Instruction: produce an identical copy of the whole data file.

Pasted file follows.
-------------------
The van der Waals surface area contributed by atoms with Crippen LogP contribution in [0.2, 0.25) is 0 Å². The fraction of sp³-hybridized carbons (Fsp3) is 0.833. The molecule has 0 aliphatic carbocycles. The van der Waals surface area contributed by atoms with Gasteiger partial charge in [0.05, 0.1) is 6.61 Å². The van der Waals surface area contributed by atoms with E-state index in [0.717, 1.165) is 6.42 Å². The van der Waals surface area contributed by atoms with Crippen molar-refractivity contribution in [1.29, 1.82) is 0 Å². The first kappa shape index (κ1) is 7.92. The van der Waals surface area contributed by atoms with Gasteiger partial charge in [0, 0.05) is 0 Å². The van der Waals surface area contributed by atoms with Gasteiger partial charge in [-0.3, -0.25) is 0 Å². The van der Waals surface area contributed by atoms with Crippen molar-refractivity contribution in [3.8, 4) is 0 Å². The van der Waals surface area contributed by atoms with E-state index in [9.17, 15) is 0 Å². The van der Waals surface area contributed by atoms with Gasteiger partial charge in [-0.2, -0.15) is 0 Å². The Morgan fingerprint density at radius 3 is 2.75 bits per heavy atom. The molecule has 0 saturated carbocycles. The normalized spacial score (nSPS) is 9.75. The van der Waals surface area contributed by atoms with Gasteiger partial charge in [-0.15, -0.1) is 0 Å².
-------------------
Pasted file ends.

The van der Waals surface area contributed by atoms with Crippen LogP contribution in [0.2, 0.25) is 0 Å². The fraction of sp³-hybridized carbons (Fsp3) is 0.833. The molecule has 0 aliphatic carbocycles. The van der Waals surface area contributed by atoms with Gasteiger partial charge in [0.05, 0.1) is 6.61 Å². The van der Waals surface area contributed by atoms with E-state index in [0.717, 1.165) is 6.42 Å². The van der Waals surface area contributed by atoms with Crippen molar-refractivity contribution in [1.29, 1.82) is 0 Å². The first kappa shape index (κ1) is 7.92. The van der Waals surface area contributed by atoms with Gasteiger partial charge in [0, 0.05) is 0 Å². The van der Waals surface area contributed by atoms with Gasteiger partial charge in [-0.3, -0.25) is 0 Å². The van der Waals surface area contributed by atoms with Crippen molar-refractivity contribution in [3.8, 4) is 0 Å². The van der Waals surface area contributed by atoms with E-state index in [9.17, 15) is 0 Å². The van der Waals surface area contributed by atoms with Gasteiger partial charge in [-0.2, -0.15) is 0 Å². The Morgan fingerprint density at radius 3 is 2.75 bits per heavy atom. The molecule has 0 saturated carbocycles. The normalized spacial score (nSPS) is 9.75. The van der Waals surface area contributed by atoms with Gasteiger partial charge in [-0.15, -0.1) is 0 Å².